before the Japanese could strike, the engineer combat battalions were not only developing roads and trails, laying mines, and building gun emplacements but were also clearing fields of fire, digging foxholes, and stringing barbed wire. Inspecting his portion of the line during the first week of January, Skerry found the work but half complete and noted a number of deficiencies. The outpost line of resistance had good fields of fire, but too much of the scarce barbed wire had been placed here. Along the main line of resistance, foxholes were too close to the wire. The regimental reserve line, while well located, was badly in need of the wire which had been used so lavishly on the outpost line. Skerry concluded that engineer troops were not being used to best advantage. He asked division commanders to take their engineers off such jobs as digging foxholes, which should be done by infantry, and put them to building roads and trails. He also arranged to have the engineers work with the infantry in stringing wire. Chenoweth reported troubles, too, but of another variety. The troops "were green and could see no reason for digging foxholes, clearing fields of fire, or laying barbed wire." They expended "no great amount of energy ... in digging themselves in." The 41st engineers were attempting to build roads across rice paddies, but "as fast as ... [they] would dry out a rice field someone else would turn in the water." Yet, despite many difficulties, the lines along the II Corps front were fairly well fortified when the Japanese attacked on 9 January. In the I Corps sector, fortifications were less elaborate, but there, because of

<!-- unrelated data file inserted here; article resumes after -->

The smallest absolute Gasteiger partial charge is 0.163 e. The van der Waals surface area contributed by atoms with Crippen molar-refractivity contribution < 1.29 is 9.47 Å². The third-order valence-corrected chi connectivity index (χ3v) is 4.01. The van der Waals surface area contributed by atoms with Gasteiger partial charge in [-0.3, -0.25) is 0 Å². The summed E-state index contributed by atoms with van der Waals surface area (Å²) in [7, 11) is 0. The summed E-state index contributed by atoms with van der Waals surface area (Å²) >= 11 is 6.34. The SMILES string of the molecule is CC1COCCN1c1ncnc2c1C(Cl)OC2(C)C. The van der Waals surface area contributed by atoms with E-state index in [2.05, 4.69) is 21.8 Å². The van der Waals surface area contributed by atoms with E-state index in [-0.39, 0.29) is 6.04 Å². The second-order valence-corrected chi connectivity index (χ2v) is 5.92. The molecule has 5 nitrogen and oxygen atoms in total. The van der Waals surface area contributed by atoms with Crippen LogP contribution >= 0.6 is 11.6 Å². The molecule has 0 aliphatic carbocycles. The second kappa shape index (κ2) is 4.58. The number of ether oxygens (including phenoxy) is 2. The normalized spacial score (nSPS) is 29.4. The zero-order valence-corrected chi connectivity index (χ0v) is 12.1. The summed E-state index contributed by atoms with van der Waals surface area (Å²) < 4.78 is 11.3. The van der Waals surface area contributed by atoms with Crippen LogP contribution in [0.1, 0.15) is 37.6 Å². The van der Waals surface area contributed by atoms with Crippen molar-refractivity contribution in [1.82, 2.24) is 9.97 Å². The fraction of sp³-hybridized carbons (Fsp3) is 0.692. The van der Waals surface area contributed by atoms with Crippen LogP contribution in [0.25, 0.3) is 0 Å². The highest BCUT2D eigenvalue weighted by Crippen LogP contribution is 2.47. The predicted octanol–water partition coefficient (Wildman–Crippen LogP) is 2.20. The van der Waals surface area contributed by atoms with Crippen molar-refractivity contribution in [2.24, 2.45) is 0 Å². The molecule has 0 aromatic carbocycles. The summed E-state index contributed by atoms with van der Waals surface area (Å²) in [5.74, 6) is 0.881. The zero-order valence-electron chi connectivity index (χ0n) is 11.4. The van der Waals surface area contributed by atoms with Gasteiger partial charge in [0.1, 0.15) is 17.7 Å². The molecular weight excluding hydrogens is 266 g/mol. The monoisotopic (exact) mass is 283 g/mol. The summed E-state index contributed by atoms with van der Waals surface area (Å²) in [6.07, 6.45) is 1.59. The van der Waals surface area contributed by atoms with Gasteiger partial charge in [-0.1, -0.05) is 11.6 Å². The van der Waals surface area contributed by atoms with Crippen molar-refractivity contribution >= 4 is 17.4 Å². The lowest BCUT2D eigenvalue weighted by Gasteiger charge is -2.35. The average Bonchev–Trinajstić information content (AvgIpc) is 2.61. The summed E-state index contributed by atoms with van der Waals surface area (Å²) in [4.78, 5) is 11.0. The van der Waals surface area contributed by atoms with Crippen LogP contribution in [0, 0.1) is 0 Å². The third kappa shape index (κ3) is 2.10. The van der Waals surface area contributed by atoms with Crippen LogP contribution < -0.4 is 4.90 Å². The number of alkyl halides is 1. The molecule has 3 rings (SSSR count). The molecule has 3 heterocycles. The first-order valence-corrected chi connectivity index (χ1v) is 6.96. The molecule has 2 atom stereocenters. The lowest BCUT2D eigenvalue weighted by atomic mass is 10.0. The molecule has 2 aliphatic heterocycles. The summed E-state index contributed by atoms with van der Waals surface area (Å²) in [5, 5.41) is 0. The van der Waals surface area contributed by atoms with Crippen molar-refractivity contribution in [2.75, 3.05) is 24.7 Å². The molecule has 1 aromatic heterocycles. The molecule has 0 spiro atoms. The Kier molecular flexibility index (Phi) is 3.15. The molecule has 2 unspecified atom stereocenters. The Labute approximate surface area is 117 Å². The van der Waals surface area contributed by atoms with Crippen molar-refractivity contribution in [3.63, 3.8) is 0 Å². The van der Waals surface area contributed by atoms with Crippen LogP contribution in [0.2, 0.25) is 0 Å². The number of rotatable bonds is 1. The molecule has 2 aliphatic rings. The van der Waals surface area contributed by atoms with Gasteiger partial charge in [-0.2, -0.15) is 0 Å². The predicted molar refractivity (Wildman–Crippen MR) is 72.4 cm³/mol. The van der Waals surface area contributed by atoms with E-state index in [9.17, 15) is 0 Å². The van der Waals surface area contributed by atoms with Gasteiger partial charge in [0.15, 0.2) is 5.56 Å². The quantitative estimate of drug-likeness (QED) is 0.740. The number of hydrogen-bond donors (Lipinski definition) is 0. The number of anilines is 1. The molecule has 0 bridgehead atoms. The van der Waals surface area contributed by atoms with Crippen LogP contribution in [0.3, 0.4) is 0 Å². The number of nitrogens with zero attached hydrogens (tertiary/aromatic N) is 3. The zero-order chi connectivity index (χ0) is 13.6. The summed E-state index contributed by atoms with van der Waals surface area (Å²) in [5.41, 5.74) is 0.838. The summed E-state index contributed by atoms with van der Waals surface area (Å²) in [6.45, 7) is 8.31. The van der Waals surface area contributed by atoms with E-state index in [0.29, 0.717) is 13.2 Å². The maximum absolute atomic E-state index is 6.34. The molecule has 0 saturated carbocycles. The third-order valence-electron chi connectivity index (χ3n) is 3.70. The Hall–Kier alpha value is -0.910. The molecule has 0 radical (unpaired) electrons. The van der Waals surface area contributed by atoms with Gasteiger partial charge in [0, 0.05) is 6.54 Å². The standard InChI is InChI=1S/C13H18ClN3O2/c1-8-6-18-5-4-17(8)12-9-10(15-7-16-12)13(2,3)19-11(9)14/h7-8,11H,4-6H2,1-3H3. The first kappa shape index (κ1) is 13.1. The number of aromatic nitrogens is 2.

THE FALL OF THE PHILIPPINES Eman Point. Moving on to the II Corps area, he noted that wire had been placed not only on the main line of resistance but also around sectors down to platoons. Many makeshift mines were in place, and the 11th Division had strung wire along the beach. Chenoweth had built about fifty dummy gun positions of stove pipe and bamboo, and was using small charges of dynamite to simulate the firing of cannon. These dummies were proving effective in drawing enemy fire. While defenses were fairly good at both ends of the line, the Japanese, displaying an unexpected skill in jungle warfare, had begun to penetrate the dense forests on the slopes of Mount Natib and Mount Silanganan. 95